How a Person’s Age Affects Why They Change Jobs

September 28, 2015

Earlier this year, we surveyed more than 10,000 professionals who recently switched jobs. What we found – to the surprise of few – was that people of different ages switch jobs for much different reasons.

Someone’s age also changed the way they changed jobs. For example, younger professionals were much more likely to look to the web for new opportunities; whereas older professionals were more likely to ask their friends.

How a person’s age affects why they’ll change jobs

Younger workers tend to change jobs for different reasons than older workers, some of which are intuitive. Specifically, younger workers care more about career progression than older workers, most likely because they’re much earlier into their career than an older worker.

Older workers, conversely, were a third as likely to switch to a completely new industry, compared to younger workers. Also, interestingly enough, the older the worker, the less likely they are to switch jobs for money.

Here’s a breakdown of the top 3 reasons people switch jobs, by generation:

top 3 reasons people leave their jobs broken down by age

For the complete list, download the  How and Why Did People Change Jobs in 2015 report.

How a person’s age affects how they’ll change jobs

There’s also a generational difference in the way people switch jobs. Below is a full breakdown on how recent job switchers learned about their new job, per generation.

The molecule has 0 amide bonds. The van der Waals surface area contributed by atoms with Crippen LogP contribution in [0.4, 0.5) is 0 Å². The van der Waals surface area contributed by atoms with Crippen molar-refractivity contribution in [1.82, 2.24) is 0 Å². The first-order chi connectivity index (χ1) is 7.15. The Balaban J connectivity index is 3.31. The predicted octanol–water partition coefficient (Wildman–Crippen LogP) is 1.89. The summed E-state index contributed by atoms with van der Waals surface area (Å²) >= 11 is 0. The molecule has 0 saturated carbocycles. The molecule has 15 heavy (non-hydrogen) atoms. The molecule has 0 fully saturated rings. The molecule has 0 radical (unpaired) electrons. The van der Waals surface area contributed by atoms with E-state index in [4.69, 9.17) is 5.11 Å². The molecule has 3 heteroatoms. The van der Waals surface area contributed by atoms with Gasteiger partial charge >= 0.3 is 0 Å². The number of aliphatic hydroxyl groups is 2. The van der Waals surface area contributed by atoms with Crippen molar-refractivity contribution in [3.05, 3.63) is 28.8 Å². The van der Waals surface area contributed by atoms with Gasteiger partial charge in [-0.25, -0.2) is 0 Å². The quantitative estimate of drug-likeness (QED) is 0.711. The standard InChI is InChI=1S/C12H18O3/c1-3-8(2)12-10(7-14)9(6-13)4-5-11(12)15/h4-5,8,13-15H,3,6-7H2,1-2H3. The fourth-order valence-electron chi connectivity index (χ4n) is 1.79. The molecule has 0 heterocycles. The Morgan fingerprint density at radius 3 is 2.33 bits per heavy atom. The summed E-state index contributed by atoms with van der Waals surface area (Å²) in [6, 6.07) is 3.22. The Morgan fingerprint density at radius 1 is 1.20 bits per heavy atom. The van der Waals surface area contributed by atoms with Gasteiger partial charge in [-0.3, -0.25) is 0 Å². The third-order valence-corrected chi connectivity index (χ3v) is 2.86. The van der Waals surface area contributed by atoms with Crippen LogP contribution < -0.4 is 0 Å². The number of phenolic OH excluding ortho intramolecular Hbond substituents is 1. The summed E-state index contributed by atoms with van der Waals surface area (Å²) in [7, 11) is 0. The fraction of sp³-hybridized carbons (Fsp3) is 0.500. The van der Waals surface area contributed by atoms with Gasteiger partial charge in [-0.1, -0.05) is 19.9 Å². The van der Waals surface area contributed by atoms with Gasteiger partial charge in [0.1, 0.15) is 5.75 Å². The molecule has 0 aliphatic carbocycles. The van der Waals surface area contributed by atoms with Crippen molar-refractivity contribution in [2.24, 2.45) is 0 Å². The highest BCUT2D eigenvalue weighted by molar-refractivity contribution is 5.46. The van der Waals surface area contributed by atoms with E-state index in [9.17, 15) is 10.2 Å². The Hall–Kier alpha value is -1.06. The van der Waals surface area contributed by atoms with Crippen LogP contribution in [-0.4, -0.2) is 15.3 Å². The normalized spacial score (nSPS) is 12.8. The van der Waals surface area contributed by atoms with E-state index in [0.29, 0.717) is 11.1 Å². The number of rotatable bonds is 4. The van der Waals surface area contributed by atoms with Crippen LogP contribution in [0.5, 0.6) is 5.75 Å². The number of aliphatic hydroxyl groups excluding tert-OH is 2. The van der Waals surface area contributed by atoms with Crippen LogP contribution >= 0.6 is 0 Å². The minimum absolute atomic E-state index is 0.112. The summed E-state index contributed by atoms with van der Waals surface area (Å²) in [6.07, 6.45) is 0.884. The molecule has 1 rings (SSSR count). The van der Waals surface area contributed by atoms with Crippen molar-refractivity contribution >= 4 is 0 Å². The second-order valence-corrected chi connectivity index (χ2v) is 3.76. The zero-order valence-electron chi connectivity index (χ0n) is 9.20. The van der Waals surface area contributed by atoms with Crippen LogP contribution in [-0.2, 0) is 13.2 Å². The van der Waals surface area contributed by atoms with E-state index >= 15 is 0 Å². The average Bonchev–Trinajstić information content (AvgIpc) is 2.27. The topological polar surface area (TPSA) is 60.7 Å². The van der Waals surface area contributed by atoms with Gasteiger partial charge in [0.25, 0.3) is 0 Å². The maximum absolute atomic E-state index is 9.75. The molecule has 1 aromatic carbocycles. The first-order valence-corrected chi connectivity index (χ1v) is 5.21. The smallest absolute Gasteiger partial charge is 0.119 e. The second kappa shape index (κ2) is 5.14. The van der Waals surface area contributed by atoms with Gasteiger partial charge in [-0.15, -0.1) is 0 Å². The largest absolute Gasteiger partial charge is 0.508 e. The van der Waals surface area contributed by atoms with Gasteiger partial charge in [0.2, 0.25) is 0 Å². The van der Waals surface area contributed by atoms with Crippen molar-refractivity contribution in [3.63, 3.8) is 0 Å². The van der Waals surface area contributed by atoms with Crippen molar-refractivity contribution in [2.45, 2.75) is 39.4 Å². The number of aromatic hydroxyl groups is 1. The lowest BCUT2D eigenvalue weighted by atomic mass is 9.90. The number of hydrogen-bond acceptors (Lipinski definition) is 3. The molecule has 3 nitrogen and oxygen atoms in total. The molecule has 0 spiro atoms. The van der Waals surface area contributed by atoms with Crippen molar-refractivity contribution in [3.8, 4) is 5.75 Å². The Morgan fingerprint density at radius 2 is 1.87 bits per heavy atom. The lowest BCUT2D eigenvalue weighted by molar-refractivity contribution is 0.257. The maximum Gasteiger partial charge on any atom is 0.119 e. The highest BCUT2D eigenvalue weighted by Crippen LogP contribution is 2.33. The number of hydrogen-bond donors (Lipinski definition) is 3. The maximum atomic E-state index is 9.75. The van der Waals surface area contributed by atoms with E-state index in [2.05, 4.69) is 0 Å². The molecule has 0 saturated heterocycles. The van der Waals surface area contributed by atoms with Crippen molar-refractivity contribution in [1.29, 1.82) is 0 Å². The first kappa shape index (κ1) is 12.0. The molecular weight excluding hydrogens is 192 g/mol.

how-people-of-all-ages-hear-about-new-jobs

As you can see, baby boomers are most likely to learn about a new job via a friend, Generation X-ers are most likely to learn about new jobs from a third-party recruiter and millennials tend to learn about new jobs online.

What this all means to recruiters

The data shows recruiters have to talk differently to millennials, as opposed to baby boomers. For example, millennials are more about the future – where can this job take me? – whereas baby boomers are more about the present – does this company really have the right leadership?.

So, clearly, InMails and conversations need to vary depending on where a person is in their career.

But there’s another takeaway too, and it revolves around where to invest your resources when advertising an open position. If you are looking for a position that wouldn’t require a lot of experience – i.e., a job for a millennial – your best bet is advertising it online.

After all, that’s where millennials are looking.

Conversely, if you are looking for a more senior level position that requires more experience – i.e., a job for a baby boomer – online isn’t the main place to go. Instead, you’d be better off asking your existing staff if they know anyone, as that’s the number one way baby boomers hear about new positions.

Bottom line, as great recruiters know, the key to recruiting is matching your offer with the desires of the prospect. Clearly, the generation the prospect is in is going to factor into that, and should help inform your messaging.

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